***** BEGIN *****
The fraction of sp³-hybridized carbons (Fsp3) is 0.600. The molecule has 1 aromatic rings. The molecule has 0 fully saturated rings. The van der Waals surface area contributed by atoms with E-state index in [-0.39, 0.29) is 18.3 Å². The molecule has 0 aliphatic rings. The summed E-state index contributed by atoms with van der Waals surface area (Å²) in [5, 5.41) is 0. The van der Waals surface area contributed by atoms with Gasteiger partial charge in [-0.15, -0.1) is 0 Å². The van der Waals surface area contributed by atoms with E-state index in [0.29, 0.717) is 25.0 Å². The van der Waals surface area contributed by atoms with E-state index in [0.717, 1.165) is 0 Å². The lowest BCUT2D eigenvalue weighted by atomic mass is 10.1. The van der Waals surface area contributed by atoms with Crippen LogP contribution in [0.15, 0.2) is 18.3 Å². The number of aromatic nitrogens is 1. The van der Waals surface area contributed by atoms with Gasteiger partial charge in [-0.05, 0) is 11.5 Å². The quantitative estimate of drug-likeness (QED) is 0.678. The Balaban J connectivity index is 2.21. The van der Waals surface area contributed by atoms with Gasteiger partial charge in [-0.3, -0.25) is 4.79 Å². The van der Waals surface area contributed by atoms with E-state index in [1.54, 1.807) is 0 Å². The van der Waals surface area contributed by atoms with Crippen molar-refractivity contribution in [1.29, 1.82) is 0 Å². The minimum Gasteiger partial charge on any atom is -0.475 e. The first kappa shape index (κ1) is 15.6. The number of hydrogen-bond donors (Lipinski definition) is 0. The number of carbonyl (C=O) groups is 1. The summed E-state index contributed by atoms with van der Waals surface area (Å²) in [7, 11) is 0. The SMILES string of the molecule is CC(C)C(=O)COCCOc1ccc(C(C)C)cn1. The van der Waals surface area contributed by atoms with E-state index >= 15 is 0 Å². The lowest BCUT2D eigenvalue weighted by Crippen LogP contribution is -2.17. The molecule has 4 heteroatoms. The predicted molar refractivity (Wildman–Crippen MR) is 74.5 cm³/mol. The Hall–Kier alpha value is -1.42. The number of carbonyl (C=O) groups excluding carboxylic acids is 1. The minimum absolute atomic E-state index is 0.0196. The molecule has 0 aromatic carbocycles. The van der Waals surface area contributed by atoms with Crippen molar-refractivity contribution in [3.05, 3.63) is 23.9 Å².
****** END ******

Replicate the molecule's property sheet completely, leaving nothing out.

The fraction of sp³-hybridized carbons (Fsp3) is 0.600. The molecule has 1 aromatic rings. The molecule has 0 fully saturated rings. The van der Waals surface area contributed by atoms with E-state index in [-0.39, 0.29) is 18.3 Å². The molecule has 0 aliphatic rings. The summed E-state index contributed by atoms with van der Waals surface area (Å²) in [5, 5.41) is 0. The van der Waals surface area contributed by atoms with Gasteiger partial charge in [-0.15, -0.1) is 0 Å². The van der Waals surface area contributed by atoms with E-state index in [0.29, 0.717) is 25.0 Å². The van der Waals surface area contributed by atoms with E-state index in [0.717, 1.165) is 0 Å². The lowest BCUT2D eigenvalue weighted by atomic mass is 10.1. The van der Waals surface area contributed by atoms with Crippen LogP contribution in [0.15, 0.2) is 18.3 Å². The number of aromatic nitrogens is 1. The van der Waals surface area contributed by atoms with Gasteiger partial charge in [-0.05, 0) is 11.5 Å². The quantitative estimate of drug-likeness (QED) is 0.678. The Balaban J connectivity index is 2.21. The van der Waals surface area contributed by atoms with Gasteiger partial charge in [-0.3, -0.25) is 4.79 Å². The van der Waals surface area contributed by atoms with E-state index in [1.54, 1.807) is 0 Å². The van der Waals surface area contributed by atoms with Crippen molar-refractivity contribution in [1.29, 1.82) is 0 Å². The minimum Gasteiger partial charge on any atom is -0.475 e. The first kappa shape index (κ1) is 15.6. The number of hydrogen-bond donors (Lipinski definition) is 0. The number of carbonyl (C=O) groups is 1. The summed E-state index contributed by atoms with van der Waals surface area (Å²) in [7, 11) is 0. The SMILES string of the molecule is CC(C)C(=O)COCCOc1ccc(C(C)C)cn1. The van der Waals surface area contributed by atoms with E-state index >= 15 is 0 Å². The lowest BCUT2D eigenvalue weighted by Crippen LogP contribution is -2.17. The molecule has 4 heteroatoms. The predicted molar refractivity (Wildman–Crippen MR) is 74.5 cm³/mol. The Hall–Kier alpha value is -1.42. The number of carbonyl (C=O) groups excluding carboxylic acids is 1. The minimum absolute atomic E-state index is 0.0196. The molecule has 0 aromatic carbocycles. The van der Waals surface area contributed by atoms with Crippen molar-refractivity contribution in [3.05, 3.63) is 23.9 Å².